The fire has burned the entire camp to the ground, destroying tents that were housing families, officials said.
Some residents went back to the camp – an informal settlement on a plot of rented land – on Sunday to see if they could recover anything from the wreckage, he said.
The entire camp, where around 375 people lived, was burnt to the ground after the fire, Mr Kabbara said.
Images showed refugees observing the remains of the destroyed camp in the northern town of Bhanine on Sunday, with smoke still rising from parts.
The fire broke out after a fight between a Lebanese family in al-Miniyeh in northern Lebanon and Syrians living in the camp, according to Lebanese media reports.
A Lebanese official said the army is investigating the cause of the fire and conducting raids to round up those responsible for the altercation.
Tensions are common in Lebanon – where more than one million refugees are living – between citizens and Syrian refugees who have fled the war in their country.
Mr Kabbara said altercations between residents and Syrian refugees often “catastrophically impact the community as a whole”.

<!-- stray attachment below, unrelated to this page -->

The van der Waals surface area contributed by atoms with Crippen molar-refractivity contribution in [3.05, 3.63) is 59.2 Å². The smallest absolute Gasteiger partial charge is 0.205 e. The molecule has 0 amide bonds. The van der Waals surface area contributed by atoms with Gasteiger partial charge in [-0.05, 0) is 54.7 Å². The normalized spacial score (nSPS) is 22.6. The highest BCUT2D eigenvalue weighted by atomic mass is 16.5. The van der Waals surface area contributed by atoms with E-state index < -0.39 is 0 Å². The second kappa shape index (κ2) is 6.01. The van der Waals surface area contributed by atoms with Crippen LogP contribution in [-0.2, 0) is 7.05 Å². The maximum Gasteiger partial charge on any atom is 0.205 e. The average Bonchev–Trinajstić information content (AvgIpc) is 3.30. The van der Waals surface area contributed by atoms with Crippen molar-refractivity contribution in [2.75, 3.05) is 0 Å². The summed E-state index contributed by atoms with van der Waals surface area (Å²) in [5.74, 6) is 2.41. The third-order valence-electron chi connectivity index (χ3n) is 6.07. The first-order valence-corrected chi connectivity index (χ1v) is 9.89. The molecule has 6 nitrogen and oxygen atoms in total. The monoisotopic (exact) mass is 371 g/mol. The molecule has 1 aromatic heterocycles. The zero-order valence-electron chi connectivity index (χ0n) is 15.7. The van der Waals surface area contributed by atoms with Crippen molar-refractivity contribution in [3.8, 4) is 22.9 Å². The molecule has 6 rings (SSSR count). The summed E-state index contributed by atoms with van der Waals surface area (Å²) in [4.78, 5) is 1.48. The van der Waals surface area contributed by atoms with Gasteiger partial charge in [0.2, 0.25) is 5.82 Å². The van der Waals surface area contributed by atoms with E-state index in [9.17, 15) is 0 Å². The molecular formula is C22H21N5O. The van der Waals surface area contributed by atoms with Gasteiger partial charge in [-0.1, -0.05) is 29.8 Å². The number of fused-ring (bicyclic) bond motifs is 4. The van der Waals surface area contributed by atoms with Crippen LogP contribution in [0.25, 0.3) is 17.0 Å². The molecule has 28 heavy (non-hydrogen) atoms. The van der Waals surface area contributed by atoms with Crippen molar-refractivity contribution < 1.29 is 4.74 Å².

Tensions between Lebanese and Syrians also dates back to a time when Syria dominated its smaller neighbour for almost three decades, with thousands of troops stationed in Lebanon.
They withdrew in 2005 following the assassination of Rafik Hariri, the former Lebanese prime minister, which sparked massive anti-Syrian protests.
The fire that has devestated the camp in northern Lebanon comes months after a blaze destroyed Europe’s largest refugee camp in Greece, where more than 12,500 people were living.
A volunteer worker said at the time only a “miracle” prevented any major casualties from the fire at the camp on the island of Lesbos in September.
In November, a fire also burned tents and some structures in a refugee camp in the Greek island of Samos.